Wanted: A devoted arts philanthropist who sees film as a serious art form and wants to make a transformative (i.e., $10 million or more) legacy gift to Bell Lightbox: the future home of the Toronto International Film Festival Group, now under construction at the corner of John St. and King St. W.

“It’s full steam ahead,” Piers Handling said yesterday, rejecting a headline in Playback, the Canadian film industry weekly paper, that described the capital campaign as “on hold.”

As Handling readily admits, the campaign reached a plateau of $147 million (or $49 million short of its $196 million target) six months ago.

But lately there have been no gifts significant enough to merit an announcement.

That’s why the TIFF board called for a review of the campaign.

As a result, the Toronto consulting firm Inspire, which specializes in arts philanthropy, was brought in to evaluate the situation.

Inspire’s advice: since most of the support so far has come from governments and corporate sponsors, it is time to go after private donors.

But there’s no slam-dunk way to achieve the desired result. Private donors must be courted and wooed for years. They have to be persuaded that a film complex can be a significant cultural force, as respectable as an art museum or an opera house.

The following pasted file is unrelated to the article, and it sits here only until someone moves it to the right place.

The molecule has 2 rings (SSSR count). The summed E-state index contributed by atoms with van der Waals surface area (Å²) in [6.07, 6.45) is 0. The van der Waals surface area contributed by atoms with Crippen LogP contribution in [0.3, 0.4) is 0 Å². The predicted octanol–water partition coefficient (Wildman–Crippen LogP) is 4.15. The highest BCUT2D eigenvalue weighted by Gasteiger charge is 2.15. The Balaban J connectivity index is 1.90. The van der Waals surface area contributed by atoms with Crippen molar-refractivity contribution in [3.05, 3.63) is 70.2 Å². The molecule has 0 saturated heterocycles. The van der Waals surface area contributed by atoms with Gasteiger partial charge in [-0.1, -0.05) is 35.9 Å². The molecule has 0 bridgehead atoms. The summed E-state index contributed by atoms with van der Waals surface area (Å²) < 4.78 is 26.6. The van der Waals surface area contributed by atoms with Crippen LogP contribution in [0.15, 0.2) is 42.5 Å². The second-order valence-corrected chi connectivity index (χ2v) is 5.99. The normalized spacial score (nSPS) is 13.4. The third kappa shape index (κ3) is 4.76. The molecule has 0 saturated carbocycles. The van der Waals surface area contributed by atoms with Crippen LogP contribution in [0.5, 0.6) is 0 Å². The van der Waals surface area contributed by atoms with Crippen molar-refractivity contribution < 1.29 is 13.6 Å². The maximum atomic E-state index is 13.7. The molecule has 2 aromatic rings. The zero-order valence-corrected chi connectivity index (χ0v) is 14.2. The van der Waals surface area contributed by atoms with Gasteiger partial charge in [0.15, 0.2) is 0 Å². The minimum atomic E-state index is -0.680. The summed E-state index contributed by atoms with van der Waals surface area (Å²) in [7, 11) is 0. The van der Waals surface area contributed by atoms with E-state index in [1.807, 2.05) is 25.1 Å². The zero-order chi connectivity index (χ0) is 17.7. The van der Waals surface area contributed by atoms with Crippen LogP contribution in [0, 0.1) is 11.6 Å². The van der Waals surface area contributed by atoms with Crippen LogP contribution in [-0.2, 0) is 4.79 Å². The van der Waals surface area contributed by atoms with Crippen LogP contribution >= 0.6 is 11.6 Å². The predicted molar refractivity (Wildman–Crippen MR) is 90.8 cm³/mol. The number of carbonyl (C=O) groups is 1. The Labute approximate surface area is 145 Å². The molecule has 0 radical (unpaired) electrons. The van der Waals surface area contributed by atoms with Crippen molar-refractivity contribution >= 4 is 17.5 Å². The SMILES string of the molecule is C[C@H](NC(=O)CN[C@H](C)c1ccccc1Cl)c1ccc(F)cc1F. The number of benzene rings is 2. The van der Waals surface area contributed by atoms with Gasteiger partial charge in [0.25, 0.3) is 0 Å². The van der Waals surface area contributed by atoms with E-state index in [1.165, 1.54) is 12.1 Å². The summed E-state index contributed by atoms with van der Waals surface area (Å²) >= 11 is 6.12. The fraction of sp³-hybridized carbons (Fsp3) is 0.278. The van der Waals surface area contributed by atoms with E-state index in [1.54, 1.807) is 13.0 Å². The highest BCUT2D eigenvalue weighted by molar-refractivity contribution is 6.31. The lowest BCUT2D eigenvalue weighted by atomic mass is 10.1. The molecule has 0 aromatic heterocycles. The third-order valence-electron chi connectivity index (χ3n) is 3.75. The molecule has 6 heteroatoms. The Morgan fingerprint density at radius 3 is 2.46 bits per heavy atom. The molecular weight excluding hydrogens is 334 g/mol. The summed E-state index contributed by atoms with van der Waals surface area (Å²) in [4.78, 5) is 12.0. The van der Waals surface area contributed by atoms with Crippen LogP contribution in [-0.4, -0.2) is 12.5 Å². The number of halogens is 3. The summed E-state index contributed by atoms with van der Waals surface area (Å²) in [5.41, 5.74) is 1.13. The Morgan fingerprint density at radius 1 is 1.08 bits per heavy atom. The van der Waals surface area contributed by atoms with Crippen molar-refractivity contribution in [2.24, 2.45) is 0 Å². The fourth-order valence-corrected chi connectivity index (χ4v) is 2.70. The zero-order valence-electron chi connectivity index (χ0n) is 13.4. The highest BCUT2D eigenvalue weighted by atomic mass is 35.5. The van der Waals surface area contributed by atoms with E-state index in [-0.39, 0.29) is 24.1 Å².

Over the years, TIFF has had great success with attracting the support of governments and corporate sponsors. But wooing private philanthropists involves another skill set.

“No one wants us to fail,” says chief operating officer Michèle Maheux. “Everyone wants us to succeed.”

That’s why during the 2008 film festival, Handling and Maheux emphasized in many onstage introductions that TIFF is a charity organization. That’s why more than 400 potential donors were courted during the festival as potential Lightbox donors.

“We have two years, before the building opens, when we have to raise the final $49 million of our capital campaign,” Handling says.

Once a project is complete, it is hard to persuade anyone to make a major contribution to a capital campaign. And being saddled with the debt from a building campaign shortfall can have a devastating effect on an arts organization’s operations for years.

But doesn’t the current economic crisis make the fundraising task more difficult?

“We are encouraged by the words of Roger Martin (dean of the University of Toronto’s Rotman School of Business),” Handling says.

In announcing a new capital campaign, Martin remarked that the evidence suggests there is no dropoff in philanthropic gifts during economic bad times.

Clearly TIFF hopes Martin is right.

“We’ve got two years to get this done,” says Handling, “and we are confident we can. After that, the game is over.”

Source: The Toronto Star

Leave a Reply

Your email address will not be published. Required fields are marked *